In his call for doubling federal spending on science [op-ed, Oct. 18], Newt Gingrich labeled science Washington's highest "investment" priority.

First, if I purchase stock in a private company engaged in research, that is an investment from which I might earn a dividend. When the government takes my money and passes it out to private firms, it's corporate pork; when my money is spent by federal agencies, it is often wasted.

Second, no indication exists that government bureaucrats do a better job spending on scientific research than do private entrepreneurs. Economist Edward Denison as long ago as 1962 found that government research and development spending does not have a net benefit to the economy. Yes, recipients of federal funds sometimes make discoveries, but the federal government's record of picking winners is poor. It wasted $920 million on a Supersonic Transport plane and almost $2 billion on the Superconducting Super Collider.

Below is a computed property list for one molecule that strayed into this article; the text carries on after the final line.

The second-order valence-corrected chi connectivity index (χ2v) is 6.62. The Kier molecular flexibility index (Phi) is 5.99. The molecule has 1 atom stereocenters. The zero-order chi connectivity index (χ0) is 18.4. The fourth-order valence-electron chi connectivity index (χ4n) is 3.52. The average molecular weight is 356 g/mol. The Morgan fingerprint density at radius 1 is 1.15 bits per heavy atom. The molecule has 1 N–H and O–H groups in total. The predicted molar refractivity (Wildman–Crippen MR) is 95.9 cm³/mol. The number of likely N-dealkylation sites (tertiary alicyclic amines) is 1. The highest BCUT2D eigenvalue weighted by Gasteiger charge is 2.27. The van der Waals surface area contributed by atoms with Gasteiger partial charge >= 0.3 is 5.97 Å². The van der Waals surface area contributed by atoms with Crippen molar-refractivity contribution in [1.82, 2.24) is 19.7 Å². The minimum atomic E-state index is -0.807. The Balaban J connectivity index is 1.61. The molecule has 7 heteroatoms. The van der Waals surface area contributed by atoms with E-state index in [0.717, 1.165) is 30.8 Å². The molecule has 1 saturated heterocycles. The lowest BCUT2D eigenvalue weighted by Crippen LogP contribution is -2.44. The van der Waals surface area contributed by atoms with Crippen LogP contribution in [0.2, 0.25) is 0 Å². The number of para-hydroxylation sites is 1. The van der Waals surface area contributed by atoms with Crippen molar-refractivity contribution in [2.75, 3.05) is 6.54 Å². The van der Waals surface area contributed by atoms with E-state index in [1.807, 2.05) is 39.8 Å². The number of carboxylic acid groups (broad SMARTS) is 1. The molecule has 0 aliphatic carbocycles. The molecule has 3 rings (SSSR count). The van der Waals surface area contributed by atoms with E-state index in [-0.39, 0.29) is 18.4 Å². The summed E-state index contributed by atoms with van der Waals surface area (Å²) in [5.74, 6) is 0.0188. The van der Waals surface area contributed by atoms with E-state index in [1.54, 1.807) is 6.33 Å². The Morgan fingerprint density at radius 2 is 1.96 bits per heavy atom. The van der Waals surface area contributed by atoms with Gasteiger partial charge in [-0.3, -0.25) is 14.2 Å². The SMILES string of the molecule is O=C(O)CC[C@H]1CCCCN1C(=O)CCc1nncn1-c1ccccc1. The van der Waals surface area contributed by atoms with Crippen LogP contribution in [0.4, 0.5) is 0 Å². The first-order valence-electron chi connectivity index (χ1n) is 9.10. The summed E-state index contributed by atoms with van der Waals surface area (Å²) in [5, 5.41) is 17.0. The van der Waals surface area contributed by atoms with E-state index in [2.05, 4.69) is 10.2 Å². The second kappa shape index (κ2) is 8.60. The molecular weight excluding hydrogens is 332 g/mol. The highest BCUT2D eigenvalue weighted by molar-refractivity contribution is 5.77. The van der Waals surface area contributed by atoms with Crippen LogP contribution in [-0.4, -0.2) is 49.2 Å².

Third, federal science spending, like most federal spending, is politicized.

Fourth, many firms that receive government funds -- for example, IBM, Xerox and BP Chemicals -- are hardly in need of handouts.

Fifth, the private sector does spend significant sums on basic research, even when the prospects for economic gain are uncertain. For example, pharmaceutical companies spend almost $400 million and eight years to bring new products to the market.

Sixth, government regulations and taxes drive up research costs. For example, Food and Drug Administration-mandated efficacy tests do not so much protect the public as give work to bureaucrats and deny patients much-needed medicine. And FDA regulations are driving medical device manufacturers offshore.

Mr. Gingrich is correct that scientific research is important to this country's economic future -- too important to be left in the hands of politicians.

EDWARD L. HUDGINS

Director of Regulatory Studies

The Cato Institute

Washington